Macro-Theme Allocation (as at 31.08.18):

Macro Equity Income Theme Allocation 

 

Macro-Theme Changes [1]:

 

Rising Rates

We took profits on River and Mercantile, a position held since the company’s IPO. The combination of an FCA investigation into fund manager conduct, a CMA enquiry into pension consultancy practice and the failure to broaden the equities business are suggestive of tough operating conditions and management’s inability to address this.

Discrete years' performance** (%)
, to previous quarter-end:

 

Jun-18

Jun-17

Jun-16

Jun-15

Jun-14

Liontrust Macro Equity Income I Acc

3.3

17.8

-6.7

8.2

17.1

FTSE All Share Index

9.0

18.1

2.2

2.6

13.1

IA UK Equity Income

6.0

19.3

-1.8

7.0

14.4

Quartile

4

4

4

1

1


*Source: Financial Express, as at 31.08.2018, total return (net of fees and income reinvested), bid-to-bid, institutional class.

 

**Source: Financial Express, as at 30.06.2018, total return (net of fees and income reinvested), bid-to-bid, primary class.


This review has been prepared for the Liontrust Macro Equity Income Fund but is also representative of the Liontrust GF Macro Equity Income (the Feeder Fund).
The performance of the Liontrust GF Macro Equity Income Fund may differ from the performance of the Liontrust Macro Equity Income Fund (the Master Fund) and will typically be lower due to additional fees and expenses.


[1] The omission of a Macro-Theme expresses the absence of notable portfolio activity.


For a comprehensive list of common financial words and terms, see our glossary 
here.

 


Key Risks 
 
Past performance is not a guide to future performance. Do remember that the value of an investment and the income generated from them can fall as well as rise and is not guaranteed, therefore, you may not get back the amount originally invested and potentially risk total loss of capital. Investment in Funds managed by the Global Fixed Income team involves foreign currencies and may be subject to fluctuations in value due to movements in exchange rates. The value of fixed income securities will fall if the issuer is unable to repay its debt or has its credit rating reduced. Generally, the higher the perceived credit risk of the issuer, the higher the rate of interest. Bond markets may be subject to reduced liquidity. The Funds may invest in emerging markets/soft currencies and in financial derivative instruments, both of which may have the effect of increasing volatility.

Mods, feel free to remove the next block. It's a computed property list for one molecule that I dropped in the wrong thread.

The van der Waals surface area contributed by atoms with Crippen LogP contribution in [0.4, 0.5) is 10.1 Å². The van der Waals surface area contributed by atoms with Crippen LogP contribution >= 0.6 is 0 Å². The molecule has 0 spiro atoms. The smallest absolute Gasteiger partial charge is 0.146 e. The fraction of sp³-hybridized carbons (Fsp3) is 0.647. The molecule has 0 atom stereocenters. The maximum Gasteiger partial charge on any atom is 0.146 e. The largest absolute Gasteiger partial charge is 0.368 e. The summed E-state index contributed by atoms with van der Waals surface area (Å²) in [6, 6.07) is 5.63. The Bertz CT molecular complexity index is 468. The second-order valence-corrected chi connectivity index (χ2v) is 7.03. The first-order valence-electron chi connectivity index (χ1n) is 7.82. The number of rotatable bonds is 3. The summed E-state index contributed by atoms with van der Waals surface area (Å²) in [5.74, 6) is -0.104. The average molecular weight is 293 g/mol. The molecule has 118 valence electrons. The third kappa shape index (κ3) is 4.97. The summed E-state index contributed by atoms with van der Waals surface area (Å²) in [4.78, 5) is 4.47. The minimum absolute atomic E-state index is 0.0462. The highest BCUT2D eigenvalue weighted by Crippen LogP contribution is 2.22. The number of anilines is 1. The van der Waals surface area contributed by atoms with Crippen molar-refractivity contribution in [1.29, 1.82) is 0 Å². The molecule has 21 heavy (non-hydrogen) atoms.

Disclaimer
 
The information and opinions provided should not be construed as advice for investment in any product or security mentioned, an offer to buy or sell units/shares of Funds mentioned, or a solicitation to purchase securities in any company or investment product. Always research your own investments and (if you are not a professional or a financial adviser) consult suitability with a regulated financial adviser before investing. 

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Tuesday, September 11, 2018, 5:48 PM